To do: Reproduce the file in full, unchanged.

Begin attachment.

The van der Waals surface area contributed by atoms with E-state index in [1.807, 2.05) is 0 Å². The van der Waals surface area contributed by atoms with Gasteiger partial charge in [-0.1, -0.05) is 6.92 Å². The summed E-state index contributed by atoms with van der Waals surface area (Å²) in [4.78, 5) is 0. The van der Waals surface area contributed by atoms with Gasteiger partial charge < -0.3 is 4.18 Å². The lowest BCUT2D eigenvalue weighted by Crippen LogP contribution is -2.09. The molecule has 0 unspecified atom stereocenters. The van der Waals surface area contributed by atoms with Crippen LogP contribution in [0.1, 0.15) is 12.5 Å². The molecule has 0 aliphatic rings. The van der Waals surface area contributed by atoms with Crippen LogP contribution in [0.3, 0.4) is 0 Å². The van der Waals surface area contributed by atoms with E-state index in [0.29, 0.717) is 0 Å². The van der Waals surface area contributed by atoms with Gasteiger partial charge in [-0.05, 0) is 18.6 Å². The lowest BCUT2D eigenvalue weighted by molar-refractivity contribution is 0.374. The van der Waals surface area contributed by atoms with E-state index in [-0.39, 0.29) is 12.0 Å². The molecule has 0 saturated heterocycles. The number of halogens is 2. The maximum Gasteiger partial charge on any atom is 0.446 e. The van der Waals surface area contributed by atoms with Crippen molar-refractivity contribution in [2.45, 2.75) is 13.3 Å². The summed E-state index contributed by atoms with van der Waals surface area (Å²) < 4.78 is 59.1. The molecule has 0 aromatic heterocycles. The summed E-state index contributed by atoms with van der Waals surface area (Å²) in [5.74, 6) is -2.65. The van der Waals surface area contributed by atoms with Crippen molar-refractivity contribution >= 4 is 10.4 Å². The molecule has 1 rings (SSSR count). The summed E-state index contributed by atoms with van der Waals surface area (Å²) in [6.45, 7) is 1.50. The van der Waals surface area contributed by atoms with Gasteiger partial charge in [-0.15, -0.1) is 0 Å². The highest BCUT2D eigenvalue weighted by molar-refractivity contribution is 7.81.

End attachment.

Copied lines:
The van der Waals surface area contributed by atoms with E-state index in [1.807, 2.05) is 0 Å². The van der Waals surface area contributed by atoms with Gasteiger partial charge in [-0.1, -0.05) is 6.92 Å². The summed E-state index contributed by atoms with van der Waals surface area (Å²) in [4.78, 5) is 0. The van der Waals surface area contributed by atoms with Gasteiger partial charge < -0.3 is 4.18 Å². The lowest BCUT2D eigenvalue weighted by Crippen LogP contribution is -2.09. The molecule has 0 unspecified atom stereocenters. The van der Waals surface area contributed by atoms with Crippen LogP contribution in [0.1, 0.15) is 12.5 Å². The molecule has 0 aliphatic rings. The van der Waals surface area contributed by atoms with Crippen LogP contribution in [0.3, 0.4) is 0 Å². The van der Waals surface area contributed by atoms with E-state index in [0.29, 0.717) is 0 Å². The van der Waals surface area contributed by atoms with Gasteiger partial charge in [-0.05, 0) is 18.6 Å². The lowest BCUT2D eigenvalue weighted by molar-refractivity contribution is 0.374. The van der Waals surface area contributed by atoms with E-state index in [-0.39, 0.29) is 12.0 Å². The molecule has 0 saturated heterocycles. The number of halogens is 2. The maximum Gasteiger partial charge on any atom is 0.446 e. The van der Waals surface area contributed by atoms with Crippen molar-refractivity contribution in [2.45, 2.75) is 13.3 Å². The summed E-state index contributed by atoms with van der Waals surface area (Å²) < 4.78 is 59.1. The molecule has 0 aromatic heterocycles. The summed E-state index contributed by atoms with van der Waals surface area (Å²) in [5.74, 6) is -2.65. The van der Waals surface area contributed by atoms with Crippen molar-refractivity contribution >= 4 is 10.4 Å². The molecule has 1 rings (SSSR count). The summed E-state index contributed by atoms with van der Waals surface area (Å²) in [6.45, 7) is 1.50. The van der Waals surface area contributed by atoms with Gasteiger partial charge in [-0.15, -0.1) is 0 Å². The highest BCUT2D eigenvalue weighted by molar-refractivity contribution is 7.81.